Use your whole body to speak, not just your mouth.
Put your reading material on a shelf at eye level so you can read it while you are standing. Pull air into your lungs, and then push it out using your diaphragm and stomach. Breathe in this way as you read out loud. Imagine that you are an opera singer. Stand firm and try to reach the back of the room with your voice, without shouting or screaming, but just by using the power of your air supply and the vibration of your vocal flaps in your throat.
The goal is to put more power behind your sound. Speak slowly and enunciate each sound, each word. You can probably use the same paragraph over and over to practice controlling your breath, bringing it up from your diaphragm and taking care to pronounce each sound accurately.
Think of it as taking singing lessons, or going to the gym to build biceps. You must change your physical habits, your muscle memories, and create new ones for speaking. Singing lessons are a good analogy, because you must learn to take in deep breaths, control the air as it exits, and form the right shapes with your jaw, lips, and tongue.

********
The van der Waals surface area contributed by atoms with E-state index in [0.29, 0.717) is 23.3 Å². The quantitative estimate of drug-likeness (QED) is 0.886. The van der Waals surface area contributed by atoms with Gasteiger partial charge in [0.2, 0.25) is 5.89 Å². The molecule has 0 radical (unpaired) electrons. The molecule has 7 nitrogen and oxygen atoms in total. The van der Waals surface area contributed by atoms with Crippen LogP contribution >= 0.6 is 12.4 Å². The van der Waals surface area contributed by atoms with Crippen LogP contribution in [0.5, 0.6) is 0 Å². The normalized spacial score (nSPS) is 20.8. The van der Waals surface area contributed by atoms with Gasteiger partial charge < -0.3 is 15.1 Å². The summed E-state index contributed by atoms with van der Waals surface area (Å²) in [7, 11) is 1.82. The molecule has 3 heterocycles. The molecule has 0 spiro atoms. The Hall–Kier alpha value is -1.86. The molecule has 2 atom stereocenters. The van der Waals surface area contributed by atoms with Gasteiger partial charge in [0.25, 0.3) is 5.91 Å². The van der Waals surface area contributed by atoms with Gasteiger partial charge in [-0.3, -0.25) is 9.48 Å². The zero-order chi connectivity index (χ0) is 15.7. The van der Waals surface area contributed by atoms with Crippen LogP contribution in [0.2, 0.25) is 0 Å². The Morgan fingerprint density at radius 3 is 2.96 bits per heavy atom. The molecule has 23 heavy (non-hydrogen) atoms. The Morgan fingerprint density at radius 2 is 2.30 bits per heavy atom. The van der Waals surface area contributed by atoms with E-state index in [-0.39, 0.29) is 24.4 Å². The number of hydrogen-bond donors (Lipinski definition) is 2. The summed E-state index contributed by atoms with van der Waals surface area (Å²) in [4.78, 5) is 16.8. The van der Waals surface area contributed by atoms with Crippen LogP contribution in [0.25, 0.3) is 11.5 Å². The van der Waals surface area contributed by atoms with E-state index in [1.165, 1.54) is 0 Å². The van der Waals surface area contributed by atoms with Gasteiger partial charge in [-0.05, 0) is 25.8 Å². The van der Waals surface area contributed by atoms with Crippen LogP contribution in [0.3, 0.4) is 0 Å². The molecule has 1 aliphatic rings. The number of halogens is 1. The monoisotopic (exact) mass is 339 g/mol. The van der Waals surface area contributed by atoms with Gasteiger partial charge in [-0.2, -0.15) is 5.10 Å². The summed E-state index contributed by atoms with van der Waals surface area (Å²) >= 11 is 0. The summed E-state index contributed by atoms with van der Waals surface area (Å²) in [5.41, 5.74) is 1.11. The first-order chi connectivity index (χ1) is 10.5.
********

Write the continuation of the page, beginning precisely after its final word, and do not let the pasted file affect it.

Rather than speaking unconsciously, spend 15 minutes a day paying very close attention to exactly how you make the sounds of English and Russian. You can even try this–it works for my students: practice articulating the movements of the sounds of English, without making the sounds. Silently practice shaping the sounds as they should be made. If you don’t have a good source, go to http://soundsofspeech.uiowa.edu You’ll see interactive diagrams that show where your tongue should go, and how far down your jaw should lower. Practice those movements with making any sounds. Then try using your whole body and good breathing when you do start to pronounce the sounds and words.
Hope this helps!